ASPEN - Hundreds of homeowners in Pitkin County must tolerate the inconvenience of getting new addresses as a trade-off for allegedly being easier to find for emergency-service responders, county government officials have decided.
County staff will solicit volunteers to get the project started. The volunteers will be used to perfect the process. Once an implementation plan is in place, it could take about three years to correct all the addresses identified as being troublesome.
"I don't think we can take the whole bite all at once," County Manager Jon Peacock told the county commissioners at a recent meeting.
The problem houses are located along private driveways. Many of those houses have addresses but aren't named or numbered in a logical way, said Cindy Houben, director of the county Community Development Department.
In some cases, addresses don't follow a sequential pattern. The proper sequence got out of whack as development of lots occurred years apart. In other cases, the private driveways need a name that won't be confused with other roads.
County staff has identified about 150 driveways as accessing three or more "addressable structures," according to a staff memo to the commissioners. That suggests there are at least 450 houses and other structures that need new addresses, County Commissioner Steve Child said. He said a good example of the problem is near his house on Capitol Creek Road in rural Pitkin County. Three houses accessed by a driveway have Capitol Creek Road addresses although something like Nicholson Creek Road would be more appropriate since they aren't actually on Capitol Creek Road, he said.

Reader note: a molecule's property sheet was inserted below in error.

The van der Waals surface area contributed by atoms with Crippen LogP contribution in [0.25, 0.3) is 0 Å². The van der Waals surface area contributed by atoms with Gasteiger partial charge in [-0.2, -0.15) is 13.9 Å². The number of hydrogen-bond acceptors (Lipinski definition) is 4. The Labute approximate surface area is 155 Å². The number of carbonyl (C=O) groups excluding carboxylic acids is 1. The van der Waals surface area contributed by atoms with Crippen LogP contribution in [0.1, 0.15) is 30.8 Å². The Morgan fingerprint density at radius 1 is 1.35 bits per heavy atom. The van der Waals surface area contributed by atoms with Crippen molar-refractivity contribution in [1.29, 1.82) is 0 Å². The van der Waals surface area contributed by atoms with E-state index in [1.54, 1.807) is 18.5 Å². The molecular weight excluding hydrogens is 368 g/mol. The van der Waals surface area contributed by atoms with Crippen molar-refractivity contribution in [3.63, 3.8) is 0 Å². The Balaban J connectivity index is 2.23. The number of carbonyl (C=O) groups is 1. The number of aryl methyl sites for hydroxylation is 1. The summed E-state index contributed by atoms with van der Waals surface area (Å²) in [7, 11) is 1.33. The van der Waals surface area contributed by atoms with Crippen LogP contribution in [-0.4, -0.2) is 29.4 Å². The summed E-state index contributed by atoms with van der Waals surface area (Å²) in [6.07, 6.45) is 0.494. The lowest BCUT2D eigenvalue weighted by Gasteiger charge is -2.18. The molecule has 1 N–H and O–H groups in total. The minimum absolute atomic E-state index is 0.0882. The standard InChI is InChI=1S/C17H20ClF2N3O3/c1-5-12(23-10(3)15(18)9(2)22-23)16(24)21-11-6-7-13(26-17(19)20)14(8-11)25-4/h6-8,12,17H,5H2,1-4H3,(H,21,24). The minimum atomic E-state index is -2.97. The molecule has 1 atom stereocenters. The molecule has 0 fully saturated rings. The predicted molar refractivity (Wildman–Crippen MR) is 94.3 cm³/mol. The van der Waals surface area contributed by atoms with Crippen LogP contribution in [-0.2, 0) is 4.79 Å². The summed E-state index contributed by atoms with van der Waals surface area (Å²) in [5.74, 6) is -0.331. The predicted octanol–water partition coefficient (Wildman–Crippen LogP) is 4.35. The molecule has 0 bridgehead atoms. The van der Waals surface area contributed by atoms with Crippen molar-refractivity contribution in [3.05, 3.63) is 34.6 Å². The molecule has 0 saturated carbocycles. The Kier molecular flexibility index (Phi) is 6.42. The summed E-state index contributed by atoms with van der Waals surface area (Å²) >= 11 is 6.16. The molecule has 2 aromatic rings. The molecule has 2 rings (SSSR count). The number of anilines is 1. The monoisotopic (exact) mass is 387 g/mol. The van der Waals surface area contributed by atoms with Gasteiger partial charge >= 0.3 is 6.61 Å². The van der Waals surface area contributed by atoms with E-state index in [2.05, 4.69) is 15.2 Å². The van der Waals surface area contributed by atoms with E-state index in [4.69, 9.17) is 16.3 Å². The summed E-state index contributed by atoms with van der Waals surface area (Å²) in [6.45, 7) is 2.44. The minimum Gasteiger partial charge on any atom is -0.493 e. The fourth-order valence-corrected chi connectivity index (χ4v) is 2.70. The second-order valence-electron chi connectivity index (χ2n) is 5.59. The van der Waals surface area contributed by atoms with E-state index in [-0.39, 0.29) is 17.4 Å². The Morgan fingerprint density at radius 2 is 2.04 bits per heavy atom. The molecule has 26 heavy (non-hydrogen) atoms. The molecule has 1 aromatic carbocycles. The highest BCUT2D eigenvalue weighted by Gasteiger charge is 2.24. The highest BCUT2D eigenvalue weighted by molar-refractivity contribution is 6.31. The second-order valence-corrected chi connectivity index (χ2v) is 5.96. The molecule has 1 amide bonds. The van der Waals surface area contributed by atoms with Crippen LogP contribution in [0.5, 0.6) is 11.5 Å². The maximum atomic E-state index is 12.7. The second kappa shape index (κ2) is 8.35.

Commissioner Michael Owsley said he would volunteer his driveway with three houses in the Woody Creek area for the address-correction project. The current, informal name doesn't quite cut it, he said.
"I renamed my driveway after myself. I'm very happy about that," Owsley quipped.
The Communications Department and Community Development are drafting a letter that will be sent to homeowners who need alterations to their addresses.
"Hopefully people will understand the safety concerns," County Commissioner George Newman said.
The county has established a Web page to explain the need for the addressing corrections. It can be found at www.pitkinaddressing.org.